+        perm = np.lexsort((y, x))
+    else:
+        # sort implemented as quicksort, 30% faster but with worst case: O(n^2)
+        perm = range(n)
+        perm.sort(lambda a,b: cmp(x[a],x[b]) or cmp(y[a],y[b]))
+
+    # compute joint ties
+    first = 0
+    t = 0
+    for i in xrange(1, n):
+        if x[perm[first]] != x[perm[i]] or y[perm[first]] != y[perm[i]]:
+            t += ((i - first) * (i - first - 1)) / 2
+            first = i
+    t += ((n - first) * (n - first - 1)) / 2
+
+    # compute ties in x
+    first = 0
+    u = 0
+    for i in xrange(1,n):
+        if x[perm[first]] != x[perm[i]]:
+            u += ((i - first) * (i - first - 1)) / 2
+            first = i
+    u += ((n - first) * (n - first - 1)) / 2
+
+    # count exchanges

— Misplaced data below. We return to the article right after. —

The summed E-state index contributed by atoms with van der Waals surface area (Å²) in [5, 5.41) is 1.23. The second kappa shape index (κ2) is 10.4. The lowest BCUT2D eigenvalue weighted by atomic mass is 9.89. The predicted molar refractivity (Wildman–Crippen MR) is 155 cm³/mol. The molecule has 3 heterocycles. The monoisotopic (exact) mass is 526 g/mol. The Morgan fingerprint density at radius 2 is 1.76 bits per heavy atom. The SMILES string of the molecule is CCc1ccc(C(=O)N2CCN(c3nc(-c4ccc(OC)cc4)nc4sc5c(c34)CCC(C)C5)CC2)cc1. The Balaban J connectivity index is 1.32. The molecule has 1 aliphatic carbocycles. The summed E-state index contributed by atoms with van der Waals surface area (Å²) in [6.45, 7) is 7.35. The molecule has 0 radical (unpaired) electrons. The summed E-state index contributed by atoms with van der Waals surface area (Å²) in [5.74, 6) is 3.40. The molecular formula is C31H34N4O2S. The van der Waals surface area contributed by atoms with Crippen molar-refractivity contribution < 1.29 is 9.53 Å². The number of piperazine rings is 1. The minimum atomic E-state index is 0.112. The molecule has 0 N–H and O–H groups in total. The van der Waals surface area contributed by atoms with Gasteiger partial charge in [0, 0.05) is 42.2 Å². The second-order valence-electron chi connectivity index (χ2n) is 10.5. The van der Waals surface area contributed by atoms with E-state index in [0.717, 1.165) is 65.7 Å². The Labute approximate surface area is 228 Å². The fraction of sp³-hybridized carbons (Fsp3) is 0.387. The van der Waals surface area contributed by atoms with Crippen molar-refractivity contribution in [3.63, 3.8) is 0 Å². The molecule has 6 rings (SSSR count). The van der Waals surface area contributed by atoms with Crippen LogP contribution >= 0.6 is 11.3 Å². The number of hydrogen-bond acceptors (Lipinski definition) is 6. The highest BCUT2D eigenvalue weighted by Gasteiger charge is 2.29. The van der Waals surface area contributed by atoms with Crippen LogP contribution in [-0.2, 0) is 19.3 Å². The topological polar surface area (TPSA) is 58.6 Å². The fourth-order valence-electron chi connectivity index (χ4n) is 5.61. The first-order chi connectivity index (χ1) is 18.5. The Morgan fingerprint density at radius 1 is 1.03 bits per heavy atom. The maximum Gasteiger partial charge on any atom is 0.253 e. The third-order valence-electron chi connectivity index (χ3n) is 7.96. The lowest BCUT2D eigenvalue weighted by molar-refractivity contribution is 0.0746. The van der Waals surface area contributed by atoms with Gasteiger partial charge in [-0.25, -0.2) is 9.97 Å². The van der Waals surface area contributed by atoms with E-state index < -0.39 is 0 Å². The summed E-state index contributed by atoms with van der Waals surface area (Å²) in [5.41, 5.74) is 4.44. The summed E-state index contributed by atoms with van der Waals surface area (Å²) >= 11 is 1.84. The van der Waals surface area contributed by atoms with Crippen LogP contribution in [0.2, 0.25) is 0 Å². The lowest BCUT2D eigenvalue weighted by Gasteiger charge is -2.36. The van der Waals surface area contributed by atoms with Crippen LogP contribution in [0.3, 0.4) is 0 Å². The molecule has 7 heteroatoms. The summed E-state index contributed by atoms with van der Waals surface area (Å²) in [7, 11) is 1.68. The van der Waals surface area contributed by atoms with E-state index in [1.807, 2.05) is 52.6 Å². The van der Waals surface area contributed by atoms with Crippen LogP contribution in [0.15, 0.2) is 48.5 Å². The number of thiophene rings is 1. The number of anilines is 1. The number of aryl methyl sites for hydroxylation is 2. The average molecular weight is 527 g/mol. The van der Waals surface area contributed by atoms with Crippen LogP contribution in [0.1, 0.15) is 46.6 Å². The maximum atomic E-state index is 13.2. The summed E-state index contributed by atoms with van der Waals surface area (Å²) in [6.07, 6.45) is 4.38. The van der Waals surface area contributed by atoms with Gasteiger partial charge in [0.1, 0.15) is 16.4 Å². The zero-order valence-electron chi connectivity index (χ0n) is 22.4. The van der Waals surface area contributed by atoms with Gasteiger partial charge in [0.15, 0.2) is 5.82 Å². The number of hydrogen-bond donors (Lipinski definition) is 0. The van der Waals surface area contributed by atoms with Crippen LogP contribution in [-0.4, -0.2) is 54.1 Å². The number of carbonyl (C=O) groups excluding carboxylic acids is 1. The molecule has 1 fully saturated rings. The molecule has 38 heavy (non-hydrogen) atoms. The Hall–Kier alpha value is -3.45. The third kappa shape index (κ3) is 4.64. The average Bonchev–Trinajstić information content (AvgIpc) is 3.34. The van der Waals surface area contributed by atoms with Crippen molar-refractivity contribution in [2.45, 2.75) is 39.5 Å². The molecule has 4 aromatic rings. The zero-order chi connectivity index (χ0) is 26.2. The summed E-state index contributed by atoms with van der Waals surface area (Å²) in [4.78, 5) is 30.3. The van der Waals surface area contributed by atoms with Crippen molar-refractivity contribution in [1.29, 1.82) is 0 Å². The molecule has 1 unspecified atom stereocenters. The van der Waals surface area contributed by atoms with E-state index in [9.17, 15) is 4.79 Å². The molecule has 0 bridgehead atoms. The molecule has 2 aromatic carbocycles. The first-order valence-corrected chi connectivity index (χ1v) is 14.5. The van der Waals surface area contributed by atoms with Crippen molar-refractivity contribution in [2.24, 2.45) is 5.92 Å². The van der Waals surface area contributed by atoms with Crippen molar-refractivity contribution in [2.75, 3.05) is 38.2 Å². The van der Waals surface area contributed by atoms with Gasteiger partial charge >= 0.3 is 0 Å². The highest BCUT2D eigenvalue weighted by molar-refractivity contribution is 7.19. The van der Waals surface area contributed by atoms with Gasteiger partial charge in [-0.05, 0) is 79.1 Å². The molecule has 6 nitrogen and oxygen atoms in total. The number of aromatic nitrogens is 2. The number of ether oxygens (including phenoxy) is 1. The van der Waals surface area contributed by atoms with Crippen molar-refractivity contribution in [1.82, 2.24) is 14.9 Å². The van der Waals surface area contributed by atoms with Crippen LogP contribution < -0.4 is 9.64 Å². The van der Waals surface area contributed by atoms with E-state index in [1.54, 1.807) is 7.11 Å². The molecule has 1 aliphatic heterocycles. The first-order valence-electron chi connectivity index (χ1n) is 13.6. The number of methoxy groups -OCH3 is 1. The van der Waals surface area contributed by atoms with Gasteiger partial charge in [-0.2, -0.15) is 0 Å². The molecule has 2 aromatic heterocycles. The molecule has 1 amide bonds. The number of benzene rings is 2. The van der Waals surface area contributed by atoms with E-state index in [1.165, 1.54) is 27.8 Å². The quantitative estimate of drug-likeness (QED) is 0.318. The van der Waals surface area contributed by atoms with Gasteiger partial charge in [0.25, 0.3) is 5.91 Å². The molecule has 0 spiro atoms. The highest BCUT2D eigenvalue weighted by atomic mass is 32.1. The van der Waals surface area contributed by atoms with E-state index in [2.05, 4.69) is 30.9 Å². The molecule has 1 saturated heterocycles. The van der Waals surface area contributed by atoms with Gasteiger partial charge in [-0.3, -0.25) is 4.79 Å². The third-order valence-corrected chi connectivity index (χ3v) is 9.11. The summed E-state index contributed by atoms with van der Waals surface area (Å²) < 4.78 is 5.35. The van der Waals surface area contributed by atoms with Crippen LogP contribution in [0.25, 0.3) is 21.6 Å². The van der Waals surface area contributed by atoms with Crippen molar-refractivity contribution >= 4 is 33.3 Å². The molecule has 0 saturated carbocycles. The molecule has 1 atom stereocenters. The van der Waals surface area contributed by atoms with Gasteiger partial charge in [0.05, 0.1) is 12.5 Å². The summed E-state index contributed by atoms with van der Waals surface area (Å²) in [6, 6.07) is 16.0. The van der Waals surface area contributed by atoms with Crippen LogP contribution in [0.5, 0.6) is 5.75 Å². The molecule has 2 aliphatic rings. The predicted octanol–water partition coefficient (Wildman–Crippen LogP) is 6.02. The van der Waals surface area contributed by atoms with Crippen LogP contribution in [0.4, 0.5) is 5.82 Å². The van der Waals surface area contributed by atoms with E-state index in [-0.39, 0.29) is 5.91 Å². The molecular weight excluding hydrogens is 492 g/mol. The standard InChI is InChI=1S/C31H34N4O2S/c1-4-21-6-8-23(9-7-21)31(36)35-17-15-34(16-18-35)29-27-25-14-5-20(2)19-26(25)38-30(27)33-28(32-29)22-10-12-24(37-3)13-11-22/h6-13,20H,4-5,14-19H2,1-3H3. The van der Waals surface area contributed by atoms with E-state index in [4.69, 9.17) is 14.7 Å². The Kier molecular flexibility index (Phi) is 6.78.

+    exchanges = mergesort(0, n)
+    # compute ties in y after mergesort with counting
+    first = 0
+    v = 0
+    for i in xrange(1,n):
+        if y[perm[first]] != y[perm[i]]:
+            v += ((i - first) * (i - first - 1)) / 2
+            first = i
+    v += ((n - first) * (n - first - 1)) / 2
+
+    tot = (n * (n - 1)) / 2
+    if tot == u and tot == v:
+        return 1    # Special case for all ties in both ranks
+
+    tau = ((tot - (v + u - t)) - 2.0 * exchanges) / \
+                    np.sqrt((tot - u) * (tot - v))
+
+    # what follows reproduces the ending of Gary Strangman's original
+    # stats.kendalltau() in SciPy
+    svar = (4.0 * n + 10.0) / (9.0 * n * (n - 1))
     z = tau / np.sqrt(svar)
-    prob = special.erfc(abs(z)/1.4142136)
+    prob = special.erfc(np.abs(z) / 1.4142136)
+
     return tau, prob
 
 

Modified: trunk/scipy/stats/tests/test_stats.py
===================================================================
--- trunk/scipy/stats/tests/test_stats.py	2010-11-28 13:31:43 UTC (rev 6956)